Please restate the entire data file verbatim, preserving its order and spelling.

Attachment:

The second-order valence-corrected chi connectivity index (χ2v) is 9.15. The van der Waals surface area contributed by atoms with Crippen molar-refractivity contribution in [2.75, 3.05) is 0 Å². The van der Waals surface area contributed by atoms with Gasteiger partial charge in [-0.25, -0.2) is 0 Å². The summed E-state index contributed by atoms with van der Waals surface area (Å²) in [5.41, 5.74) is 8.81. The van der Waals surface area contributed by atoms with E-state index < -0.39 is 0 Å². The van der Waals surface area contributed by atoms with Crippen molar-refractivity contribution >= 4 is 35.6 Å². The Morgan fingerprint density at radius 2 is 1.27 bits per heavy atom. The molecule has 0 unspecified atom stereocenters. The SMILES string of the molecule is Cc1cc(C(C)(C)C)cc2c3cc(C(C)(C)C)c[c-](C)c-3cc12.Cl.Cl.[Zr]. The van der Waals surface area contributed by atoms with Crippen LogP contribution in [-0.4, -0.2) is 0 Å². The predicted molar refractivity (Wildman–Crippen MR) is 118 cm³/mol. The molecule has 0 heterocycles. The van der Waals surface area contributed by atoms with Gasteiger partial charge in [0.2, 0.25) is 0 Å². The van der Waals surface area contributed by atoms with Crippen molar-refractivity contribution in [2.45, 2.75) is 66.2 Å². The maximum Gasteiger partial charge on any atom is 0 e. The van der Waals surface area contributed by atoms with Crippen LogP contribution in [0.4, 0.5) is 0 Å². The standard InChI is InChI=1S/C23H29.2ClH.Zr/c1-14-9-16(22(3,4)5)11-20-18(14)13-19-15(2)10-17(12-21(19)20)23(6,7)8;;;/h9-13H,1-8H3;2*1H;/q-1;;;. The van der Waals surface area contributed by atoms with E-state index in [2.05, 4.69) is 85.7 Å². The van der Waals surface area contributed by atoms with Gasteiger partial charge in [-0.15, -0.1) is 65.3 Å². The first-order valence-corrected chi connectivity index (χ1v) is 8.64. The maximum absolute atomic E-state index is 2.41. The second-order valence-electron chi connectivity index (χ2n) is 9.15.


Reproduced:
The second-order valence-corrected chi connectivity index (χ2v) is 9.15. The van der Waals surface area contributed by atoms with Crippen molar-refractivity contribution in [2.75, 3.05) is 0 Å². The van der Waals surface area contributed by atoms with Gasteiger partial charge in [-0.25, -0.2) is 0 Å². The summed E-state index contributed by atoms with van der Waals surface area (Å²) in [5.41, 5.74) is 8.81. The van der Waals surface area contributed by atoms with E-state index < -0.39 is 0 Å². The van der Waals surface area contributed by atoms with Crippen molar-refractivity contribution >= 4 is 35.6 Å². The Morgan fingerprint density at radius 2 is 1.27 bits per heavy atom. The molecule has 0 unspecified atom stereocenters. The SMILES string of the molecule is Cc1cc(C(C)(C)C)cc2c3cc(C(C)(C)C)c[c-](C)c-3cc12.Cl.Cl.[Zr]. The van der Waals surface area contributed by atoms with Crippen LogP contribution in [-0.4, -0.2) is 0 Å². The predicted molar refractivity (Wildman–Crippen MR) is 118 cm³/mol. The molecule has 0 heterocycles. The van der Waals surface area contributed by atoms with Gasteiger partial charge in [0.2, 0.25) is 0 Å². The van der Waals surface area contributed by atoms with Crippen molar-refractivity contribution in [2.45, 2.75) is 66.2 Å². The maximum Gasteiger partial charge on any atom is 0 e. The van der Waals surface area contributed by atoms with Crippen LogP contribution in [0.4, 0.5) is 0 Å². The standard InChI is InChI=1S/C23H29.2ClH.Zr/c1-14-9-16(22(3,4)5)11-20-18(14)13-19-15(2)10-17(12-21(19)20)23(6,7)8;;;/h9-13H,1-8H3;2*1H;/q-1;;;. The van der Waals surface area contributed by atoms with E-state index in [2.05, 4.69) is 85.7 Å². The van der Waals surface area contributed by atoms with Gasteiger partial charge in [-0.15, -0.1) is 65.3 Å². The first-order valence-corrected chi connectivity index (χ1v) is 8.64. The maximum absolute atomic E-state index is 2.41. The second-order valence-electron chi connectivity index (χ2n) is 9.15.